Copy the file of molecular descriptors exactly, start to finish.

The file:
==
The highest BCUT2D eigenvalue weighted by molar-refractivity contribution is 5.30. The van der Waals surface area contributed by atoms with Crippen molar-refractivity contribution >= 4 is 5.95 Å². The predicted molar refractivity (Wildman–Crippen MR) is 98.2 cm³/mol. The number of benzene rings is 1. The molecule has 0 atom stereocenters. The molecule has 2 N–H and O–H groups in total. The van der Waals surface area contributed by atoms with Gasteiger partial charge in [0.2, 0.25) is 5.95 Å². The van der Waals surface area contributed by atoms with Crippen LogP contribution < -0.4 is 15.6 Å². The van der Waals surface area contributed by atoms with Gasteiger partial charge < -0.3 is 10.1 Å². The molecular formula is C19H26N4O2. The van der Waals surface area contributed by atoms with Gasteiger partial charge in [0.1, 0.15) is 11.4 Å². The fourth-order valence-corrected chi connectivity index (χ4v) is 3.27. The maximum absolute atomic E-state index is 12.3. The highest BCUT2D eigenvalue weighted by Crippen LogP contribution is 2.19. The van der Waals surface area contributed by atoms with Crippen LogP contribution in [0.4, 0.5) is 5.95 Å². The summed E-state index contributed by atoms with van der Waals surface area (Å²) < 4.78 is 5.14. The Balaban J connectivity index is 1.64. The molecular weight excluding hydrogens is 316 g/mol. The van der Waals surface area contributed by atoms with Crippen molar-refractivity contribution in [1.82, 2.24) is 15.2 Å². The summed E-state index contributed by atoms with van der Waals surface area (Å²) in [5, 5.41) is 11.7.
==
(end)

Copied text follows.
The highest BCUT2D eigenvalue weighted by molar-refractivity contribution is 5.30. The van der Waals surface area contributed by atoms with Crippen molar-refractivity contribution >= 4 is 5.95 Å². The predicted molar refractivity (Wildman–Crippen MR) is 98.2 cm³/mol. The number of benzene rings is 1. The molecule has 0 atom stereocenters. The molecule has 2 N–H and O–H groups in total. The van der Waals surface area contributed by atoms with Gasteiger partial charge in [0.2, 0.25) is 5.95 Å². The van der Waals surface area contributed by atoms with Crippen LogP contribution < -0.4 is 15.6 Å². The van der Waals surface area contributed by atoms with Gasteiger partial charge < -0.3 is 10.1 Å². The molecular formula is C19H26N4O2. The van der Waals surface area contributed by atoms with Gasteiger partial charge in [0.1, 0.15) is 11.4 Å². The fourth-order valence-corrected chi connectivity index (χ4v) is 3.27. The maximum absolute atomic E-state index is 12.3. The highest BCUT2D eigenvalue weighted by Crippen LogP contribution is 2.19. The van der Waals surface area contributed by atoms with Crippen LogP contribution in [0.4, 0.5) is 5.95 Å². The summed E-state index contributed by atoms with van der Waals surface area (Å²) < 4.78 is 5.14. The Balaban J connectivity index is 1.64. The molecular weight excluding hydrogens is 316 g/mol. The van der Waals surface area contributed by atoms with Crippen molar-refractivity contribution in [1.82, 2.24) is 15.2 Å². The summed E-state index contributed by atoms with van der Waals surface area (Å²) in [5, 5.41) is 11.7.